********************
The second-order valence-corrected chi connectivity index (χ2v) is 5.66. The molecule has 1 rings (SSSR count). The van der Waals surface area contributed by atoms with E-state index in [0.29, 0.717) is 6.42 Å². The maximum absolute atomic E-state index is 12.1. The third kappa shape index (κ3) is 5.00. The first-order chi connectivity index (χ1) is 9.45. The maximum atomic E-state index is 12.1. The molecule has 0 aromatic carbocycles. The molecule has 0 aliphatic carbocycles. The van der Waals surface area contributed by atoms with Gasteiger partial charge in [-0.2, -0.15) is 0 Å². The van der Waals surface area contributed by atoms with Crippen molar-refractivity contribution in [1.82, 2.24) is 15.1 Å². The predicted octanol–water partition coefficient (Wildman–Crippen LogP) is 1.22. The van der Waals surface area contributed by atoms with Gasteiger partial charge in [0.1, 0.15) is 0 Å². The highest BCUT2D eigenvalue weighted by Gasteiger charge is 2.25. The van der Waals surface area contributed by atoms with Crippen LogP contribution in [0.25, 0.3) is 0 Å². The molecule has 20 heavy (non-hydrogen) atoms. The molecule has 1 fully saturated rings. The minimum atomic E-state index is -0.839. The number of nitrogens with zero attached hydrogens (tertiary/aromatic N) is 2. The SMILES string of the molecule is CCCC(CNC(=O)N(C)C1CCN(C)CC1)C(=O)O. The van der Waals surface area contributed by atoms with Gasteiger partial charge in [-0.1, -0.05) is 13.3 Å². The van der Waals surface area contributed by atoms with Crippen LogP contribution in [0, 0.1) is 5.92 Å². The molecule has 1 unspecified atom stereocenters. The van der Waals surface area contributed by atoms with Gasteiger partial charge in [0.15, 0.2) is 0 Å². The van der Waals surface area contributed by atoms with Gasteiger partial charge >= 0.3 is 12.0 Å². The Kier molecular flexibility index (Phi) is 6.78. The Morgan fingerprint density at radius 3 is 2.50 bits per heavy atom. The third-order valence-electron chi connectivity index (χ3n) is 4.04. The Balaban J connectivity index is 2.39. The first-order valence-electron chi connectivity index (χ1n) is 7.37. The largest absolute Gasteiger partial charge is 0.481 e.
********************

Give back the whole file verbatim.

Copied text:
The second-order valence-corrected chi connectivity index (χ2v) is 5.66. The molecule has 1 rings (SSSR count). The van der Waals surface area contributed by atoms with E-state index in [0.29, 0.717) is 6.42 Å². The maximum absolute atomic E-state index is 12.1. The third kappa shape index (κ3) is 5.00. The first-order chi connectivity index (χ1) is 9.45. The maximum atomic E-state index is 12.1. The molecule has 0 aromatic carbocycles. The molecule has 0 aliphatic carbocycles. The van der Waals surface area contributed by atoms with Gasteiger partial charge in [-0.2, -0.15) is 0 Å². The van der Waals surface area contributed by atoms with Crippen molar-refractivity contribution in [1.82, 2.24) is 15.1 Å². The predicted octanol–water partition coefficient (Wildman–Crippen LogP) is 1.22. The van der Waals surface area contributed by atoms with Gasteiger partial charge in [0.1, 0.15) is 0 Å². The highest BCUT2D eigenvalue weighted by Gasteiger charge is 2.25. The van der Waals surface area contributed by atoms with Crippen LogP contribution in [0.25, 0.3) is 0 Å². The molecule has 20 heavy (non-hydrogen) atoms. The molecule has 1 fully saturated rings. The minimum atomic E-state index is -0.839. The number of nitrogens with zero attached hydrogens (tertiary/aromatic N) is 2. The SMILES string of the molecule is CCCC(CNC(=O)N(C)C1CCN(C)CC1)C(=O)O. The van der Waals surface area contributed by atoms with Gasteiger partial charge in [-0.1, -0.05) is 13.3 Å². The van der Waals surface area contributed by atoms with Crippen LogP contribution in [0, 0.1) is 5.92 Å². The molecule has 1 unspecified atom stereocenters. The van der Waals surface area contributed by atoms with Gasteiger partial charge in [0.15, 0.2) is 0 Å². The van der Waals surface area contributed by atoms with Gasteiger partial charge >= 0.3 is 12.0 Å². The Kier molecular flexibility index (Phi) is 6.78. The Morgan fingerprint density at radius 3 is 2.50 bits per heavy atom. The third-order valence-electron chi connectivity index (χ3n) is 4.04. The Balaban J connectivity index is 2.39. The first-order valence-electron chi connectivity index (χ1n) is 7.37. The largest absolute Gasteiger partial charge is 0.481 e.